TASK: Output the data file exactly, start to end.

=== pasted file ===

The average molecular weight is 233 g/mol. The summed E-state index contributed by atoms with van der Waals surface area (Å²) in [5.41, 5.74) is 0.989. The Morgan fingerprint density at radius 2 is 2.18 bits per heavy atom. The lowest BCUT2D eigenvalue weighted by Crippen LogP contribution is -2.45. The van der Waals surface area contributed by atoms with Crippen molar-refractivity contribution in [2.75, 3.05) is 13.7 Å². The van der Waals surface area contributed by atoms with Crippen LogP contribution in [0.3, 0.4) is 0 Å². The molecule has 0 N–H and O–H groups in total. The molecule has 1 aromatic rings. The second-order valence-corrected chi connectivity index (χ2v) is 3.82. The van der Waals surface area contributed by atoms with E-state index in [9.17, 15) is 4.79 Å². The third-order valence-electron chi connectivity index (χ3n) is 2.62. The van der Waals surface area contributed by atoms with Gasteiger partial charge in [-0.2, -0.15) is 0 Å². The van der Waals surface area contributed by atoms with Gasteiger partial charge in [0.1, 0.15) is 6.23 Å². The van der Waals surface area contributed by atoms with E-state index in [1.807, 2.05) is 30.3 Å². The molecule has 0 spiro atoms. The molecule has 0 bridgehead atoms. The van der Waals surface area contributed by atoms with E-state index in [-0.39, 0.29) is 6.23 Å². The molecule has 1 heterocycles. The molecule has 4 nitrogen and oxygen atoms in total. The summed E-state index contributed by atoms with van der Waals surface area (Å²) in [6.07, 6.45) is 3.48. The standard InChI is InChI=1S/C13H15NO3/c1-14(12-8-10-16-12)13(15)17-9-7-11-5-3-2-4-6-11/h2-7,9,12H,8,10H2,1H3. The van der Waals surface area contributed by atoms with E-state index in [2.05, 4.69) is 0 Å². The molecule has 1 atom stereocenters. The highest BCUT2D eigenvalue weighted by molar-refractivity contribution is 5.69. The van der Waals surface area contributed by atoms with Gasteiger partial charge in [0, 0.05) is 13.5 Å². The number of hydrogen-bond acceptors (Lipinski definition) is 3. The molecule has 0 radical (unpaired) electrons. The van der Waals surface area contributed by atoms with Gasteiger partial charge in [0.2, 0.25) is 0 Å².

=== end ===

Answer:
The average molecular weight is 233 g/mol. The summed E-state index contributed by atoms with van der Waals surface area (Å²) in [5.41, 5.74) is 0.989. The Morgan fingerprint density at radius 2 is 2.18 bits per heavy atom. The lowest BCUT2D eigenvalue weighted by Crippen LogP contribution is -2.45. The van der Waals surface area contributed by atoms with Crippen molar-refractivity contribution in [2.75, 3.05) is 13.7 Å². The van der Waals surface area contributed by atoms with Crippen LogP contribution in [0.3, 0.4) is 0 Å². The molecule has 0 N–H and O–H groups in total. The molecule has 1 aromatic rings. The second-order valence-corrected chi connectivity index (χ2v) is 3.82. The van der Waals surface area contributed by atoms with E-state index in [9.17, 15) is 4.79 Å². The third-order valence-electron chi connectivity index (χ3n) is 2.62. The van der Waals surface area contributed by atoms with Gasteiger partial charge in [-0.2, -0.15) is 0 Å². The van der Waals surface area contributed by atoms with Gasteiger partial charge in [0.1, 0.15) is 6.23 Å². The van der Waals surface area contributed by atoms with E-state index in [1.807, 2.05) is 30.3 Å². The molecule has 0 spiro atoms. The molecule has 0 bridgehead atoms. The van der Waals surface area contributed by atoms with E-state index in [-0.39, 0.29) is 6.23 Å². The molecule has 1 heterocycles. The molecule has 4 nitrogen and oxygen atoms in total. The summed E-state index contributed by atoms with van der Waals surface area (Å²) in [6.07, 6.45) is 3.48. The standard InChI is InChI=1S/C13H15NO3/c1-14(12-8-10-16-12)13(15)17-9-7-11-5-3-2-4-6-11/h2-7,9,12H,8,10H2,1H3. The van der Waals surface area contributed by atoms with E-state index in [2.05, 4.69) is 0 Å². The molecule has 1 atom stereocenters. The highest BCUT2D eigenvalue weighted by molar-refractivity contribution is 5.69. The van der Waals surface area contributed by atoms with Gasteiger partial charge in [0, 0.05) is 13.5 Å². The number of hydrogen-bond acceptors (Lipinski definition) is 3. The molecule has 0 radical (unpaired) electrons. The van der Waals surface area contributed by atoms with Gasteiger partial charge in [0.2, 0.25) is 0 Å².